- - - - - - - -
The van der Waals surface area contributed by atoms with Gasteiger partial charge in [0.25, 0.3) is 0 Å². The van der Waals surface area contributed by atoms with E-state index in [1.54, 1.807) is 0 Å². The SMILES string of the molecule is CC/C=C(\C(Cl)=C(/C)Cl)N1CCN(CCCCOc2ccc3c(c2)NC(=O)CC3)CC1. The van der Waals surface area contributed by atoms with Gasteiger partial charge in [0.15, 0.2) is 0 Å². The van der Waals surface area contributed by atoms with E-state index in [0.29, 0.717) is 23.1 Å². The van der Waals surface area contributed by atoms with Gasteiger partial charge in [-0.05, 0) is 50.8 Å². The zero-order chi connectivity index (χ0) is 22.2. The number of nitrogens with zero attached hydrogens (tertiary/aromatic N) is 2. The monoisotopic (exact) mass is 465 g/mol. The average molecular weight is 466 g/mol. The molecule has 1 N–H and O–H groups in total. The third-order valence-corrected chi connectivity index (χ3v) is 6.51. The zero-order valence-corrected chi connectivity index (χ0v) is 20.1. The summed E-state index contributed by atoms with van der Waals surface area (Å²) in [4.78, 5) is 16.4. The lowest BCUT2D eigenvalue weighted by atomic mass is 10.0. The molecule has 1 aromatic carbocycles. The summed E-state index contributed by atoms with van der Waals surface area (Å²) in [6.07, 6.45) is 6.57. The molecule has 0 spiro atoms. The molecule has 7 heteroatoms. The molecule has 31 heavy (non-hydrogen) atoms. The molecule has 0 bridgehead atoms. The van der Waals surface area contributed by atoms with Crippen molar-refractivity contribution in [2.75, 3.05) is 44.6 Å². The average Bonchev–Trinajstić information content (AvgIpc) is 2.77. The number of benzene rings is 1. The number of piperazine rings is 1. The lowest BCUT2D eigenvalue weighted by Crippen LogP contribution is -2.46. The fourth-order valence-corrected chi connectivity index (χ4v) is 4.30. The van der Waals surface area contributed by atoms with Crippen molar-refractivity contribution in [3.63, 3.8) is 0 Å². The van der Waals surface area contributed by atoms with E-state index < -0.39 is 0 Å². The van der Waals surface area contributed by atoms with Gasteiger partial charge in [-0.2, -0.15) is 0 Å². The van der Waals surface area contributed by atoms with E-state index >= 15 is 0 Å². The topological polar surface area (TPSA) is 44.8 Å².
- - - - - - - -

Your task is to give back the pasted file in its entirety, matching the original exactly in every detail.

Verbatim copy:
The van der Waals surface area contributed by atoms with Gasteiger partial charge in [0.25, 0.3) is 0 Å². The van der Waals surface area contributed by atoms with E-state index in [1.54, 1.807) is 0 Å². The SMILES string of the molecule is CC/C=C(\C(Cl)=C(/C)Cl)N1CCN(CCCCOc2ccc3c(c2)NC(=O)CC3)CC1. The van der Waals surface area contributed by atoms with Gasteiger partial charge in [0.15, 0.2) is 0 Å². The van der Waals surface area contributed by atoms with E-state index in [0.29, 0.717) is 23.1 Å². The van der Waals surface area contributed by atoms with Gasteiger partial charge in [-0.05, 0) is 50.8 Å². The zero-order chi connectivity index (χ0) is 22.2. The number of nitrogens with zero attached hydrogens (tertiary/aromatic N) is 2. The monoisotopic (exact) mass is 465 g/mol. The average molecular weight is 466 g/mol. The molecule has 1 N–H and O–H groups in total. The third-order valence-corrected chi connectivity index (χ3v) is 6.51. The zero-order valence-corrected chi connectivity index (χ0v) is 20.1. The summed E-state index contributed by atoms with van der Waals surface area (Å²) in [4.78, 5) is 16.4. The lowest BCUT2D eigenvalue weighted by atomic mass is 10.0. The molecule has 1 aromatic carbocycles. The summed E-state index contributed by atoms with van der Waals surface area (Å²) in [6.07, 6.45) is 6.57. The molecule has 0 spiro atoms. The molecule has 7 heteroatoms. The molecule has 31 heavy (non-hydrogen) atoms. The molecule has 0 bridgehead atoms. The van der Waals surface area contributed by atoms with Crippen molar-refractivity contribution in [2.75, 3.05) is 44.6 Å². The average Bonchev–Trinajstić information content (AvgIpc) is 2.77. The number of benzene rings is 1. The number of piperazine rings is 1. The lowest BCUT2D eigenvalue weighted by Crippen LogP contribution is -2.46. The fourth-order valence-corrected chi connectivity index (χ4v) is 4.30. The van der Waals surface area contributed by atoms with Crippen molar-refractivity contribution in [3.63, 3.8) is 0 Å². The van der Waals surface area contributed by atoms with E-state index < -0.39 is 0 Å². The van der Waals surface area contributed by atoms with Gasteiger partial charge in [-0.2, -0.15) is 0 Å². The van der Waals surface area contributed by atoms with E-state index >= 15 is 0 Å². The topological polar surface area (TPSA) is 44.8 Å².